"I'm back," Tatum said. "I'm back and I'm ready. I'm still a little sore here and there but right now is gut-check time. I've got to get out there, put all of this stuff (aches and pains) away and just play."
He certainly did that Tuesday in Gainesville. Tatum hit 3 of 7 shots from the field, 3 of 5 from 3 and 4 of 5 from the foul line. He also grabbed 3 rebounds and dished out an assist in 15 superior minutes.
Making Tatum's performance all the more noteworthy was the fact it was his first double-figure outing since he scored 14 points against East Carolina way back on Nov. 20. In his defense, he has missed an awful lot of time since then.
One of four Vols suspended following the now-infamous Jan. 1 traffic stop, Tatum sat out four games under suspension, then did not play in his first game back. After averaging just 3.6 points and 11.6 minutes over the next five games, he missed three games with a sprained ankle that also limited him to a four-minute cameo appearance last weekend at South Carolina.
He was the Tatum of old against Florida, however, slashing to the basket, firing 3-pointers and crashing the backboards. So, what was the difference between that outing and the previous ones?
"Just being game ready," he said. "Just having your game legs ... getting used to being out there in front of everybody again ... getting up and down the court with everybody."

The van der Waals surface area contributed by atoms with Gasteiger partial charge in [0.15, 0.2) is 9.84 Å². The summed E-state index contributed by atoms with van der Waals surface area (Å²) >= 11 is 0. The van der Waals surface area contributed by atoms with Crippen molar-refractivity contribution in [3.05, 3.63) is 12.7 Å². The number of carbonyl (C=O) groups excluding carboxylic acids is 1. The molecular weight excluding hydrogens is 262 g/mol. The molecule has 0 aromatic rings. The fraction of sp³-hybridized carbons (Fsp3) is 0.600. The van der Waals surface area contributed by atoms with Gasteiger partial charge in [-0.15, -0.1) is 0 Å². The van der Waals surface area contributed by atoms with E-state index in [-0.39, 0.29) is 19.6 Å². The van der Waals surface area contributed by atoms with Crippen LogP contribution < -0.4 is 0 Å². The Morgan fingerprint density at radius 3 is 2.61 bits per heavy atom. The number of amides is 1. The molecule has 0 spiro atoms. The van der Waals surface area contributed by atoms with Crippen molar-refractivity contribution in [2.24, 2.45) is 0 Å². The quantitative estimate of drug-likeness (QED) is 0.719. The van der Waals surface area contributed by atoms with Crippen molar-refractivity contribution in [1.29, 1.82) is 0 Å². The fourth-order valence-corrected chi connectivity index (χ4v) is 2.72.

Even though he had missed eight of the Vols' previous 13 games, Tatum looked awfully comfortable in the rotation vs. Florida.
"Getting the chemistry back with the rest of the players is important," he said. "It's me knowing what they like to do and them knowing what I like to do. I just fit, feeding off of them on the offensive end and the defensive end."
After missing the earlier game with Kentucky due to his injured ankle, Tatum is understandably eager for the rematch. So is Brian Williams. Fresh off a nine-game suspension for his role in the Jan. 1 incident, the 6-foot-10 junior played just one minute in the earlier meeting at Lexington.
Perhaps Tatum and Williams can help the Vols avenge the 73-62 loss they suffered at Rupp Arena. They certainly improve Tennessee's chances of posting a big-game victory.
"I think we bring a lot of experience and intensity, having been down that road before," Tatum said. "Intensity is going to count big. They're going to come in and try to hit us in the mouth, so we're going to have to come back and punch them in the mouth, as well.
"Protecting home court is the main thing we have to do."
Protecting the home court against the red-hot Wildcats will be difficult but not as difficult as it would've been a couple of weeks ago. This time the Vols have one more weapon in their arsenal. Cameron Tatum is back.
Just ask him.